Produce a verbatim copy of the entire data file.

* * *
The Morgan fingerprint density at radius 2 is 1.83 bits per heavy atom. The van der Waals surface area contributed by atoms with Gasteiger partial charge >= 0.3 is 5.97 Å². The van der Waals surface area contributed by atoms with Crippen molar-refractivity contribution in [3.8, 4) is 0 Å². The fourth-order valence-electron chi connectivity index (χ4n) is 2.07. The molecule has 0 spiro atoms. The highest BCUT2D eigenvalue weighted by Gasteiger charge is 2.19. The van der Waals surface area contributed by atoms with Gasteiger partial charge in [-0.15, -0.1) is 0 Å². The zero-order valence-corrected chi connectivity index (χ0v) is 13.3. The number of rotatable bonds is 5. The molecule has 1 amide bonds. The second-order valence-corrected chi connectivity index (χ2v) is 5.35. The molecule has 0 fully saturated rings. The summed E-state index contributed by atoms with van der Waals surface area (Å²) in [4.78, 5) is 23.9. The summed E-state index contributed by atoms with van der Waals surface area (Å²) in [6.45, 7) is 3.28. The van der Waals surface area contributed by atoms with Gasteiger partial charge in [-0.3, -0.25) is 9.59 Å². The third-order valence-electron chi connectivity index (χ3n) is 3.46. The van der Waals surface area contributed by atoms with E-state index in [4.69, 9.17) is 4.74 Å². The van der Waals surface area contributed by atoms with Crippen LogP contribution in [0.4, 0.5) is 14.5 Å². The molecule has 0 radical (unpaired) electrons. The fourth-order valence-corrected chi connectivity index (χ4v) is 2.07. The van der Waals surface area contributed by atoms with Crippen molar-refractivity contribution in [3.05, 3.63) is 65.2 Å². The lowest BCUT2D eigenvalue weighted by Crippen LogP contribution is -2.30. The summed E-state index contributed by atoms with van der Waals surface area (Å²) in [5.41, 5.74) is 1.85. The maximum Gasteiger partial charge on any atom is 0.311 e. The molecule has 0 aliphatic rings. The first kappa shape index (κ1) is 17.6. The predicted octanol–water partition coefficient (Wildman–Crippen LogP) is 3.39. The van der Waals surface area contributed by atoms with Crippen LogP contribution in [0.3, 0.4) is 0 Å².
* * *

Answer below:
The Morgan fingerprint density at radius 2 is 1.83 bits per heavy atom. The van der Waals surface area contributed by atoms with Gasteiger partial charge >= 0.3 is 5.97 Å². The van der Waals surface area contributed by atoms with Crippen molar-refractivity contribution in [3.8, 4) is 0 Å². The fourth-order valence-electron chi connectivity index (χ4n) is 2.07. The molecule has 0 spiro atoms. The highest BCUT2D eigenvalue weighted by Gasteiger charge is 2.19. The van der Waals surface area contributed by atoms with Gasteiger partial charge in [-0.15, -0.1) is 0 Å². The zero-order valence-corrected chi connectivity index (χ0v) is 13.3. The number of rotatable bonds is 5. The molecule has 1 amide bonds. The second-order valence-corrected chi connectivity index (χ2v) is 5.35. The molecule has 0 fully saturated rings. The summed E-state index contributed by atoms with van der Waals surface area (Å²) in [4.78, 5) is 23.9. The summed E-state index contributed by atoms with van der Waals surface area (Å²) in [6.45, 7) is 3.28. The van der Waals surface area contributed by atoms with Gasteiger partial charge in [-0.3, -0.25) is 9.59 Å². The third-order valence-electron chi connectivity index (χ3n) is 3.46. The van der Waals surface area contributed by atoms with E-state index in [4.69, 9.17) is 4.74 Å². The van der Waals surface area contributed by atoms with Crippen LogP contribution in [0.4, 0.5) is 14.5 Å². The molecule has 0 radical (unpaired) electrons. The fourth-order valence-corrected chi connectivity index (χ4v) is 2.07. The van der Waals surface area contributed by atoms with Crippen molar-refractivity contribution in [3.05, 3.63) is 65.2 Å². The lowest BCUT2D eigenvalue weighted by Crippen LogP contribution is -2.30. The summed E-state index contributed by atoms with van der Waals surface area (Å²) in [5.41, 5.74) is 1.85. The maximum Gasteiger partial charge on any atom is 0.311 e. The molecule has 0 aliphatic rings. The first kappa shape index (κ1) is 17.6. The predicted octanol–water partition coefficient (Wildman–Crippen LogP) is 3.39. The van der Waals surface area contributed by atoms with Crippen LogP contribution in [0.3, 0.4) is 0 Å².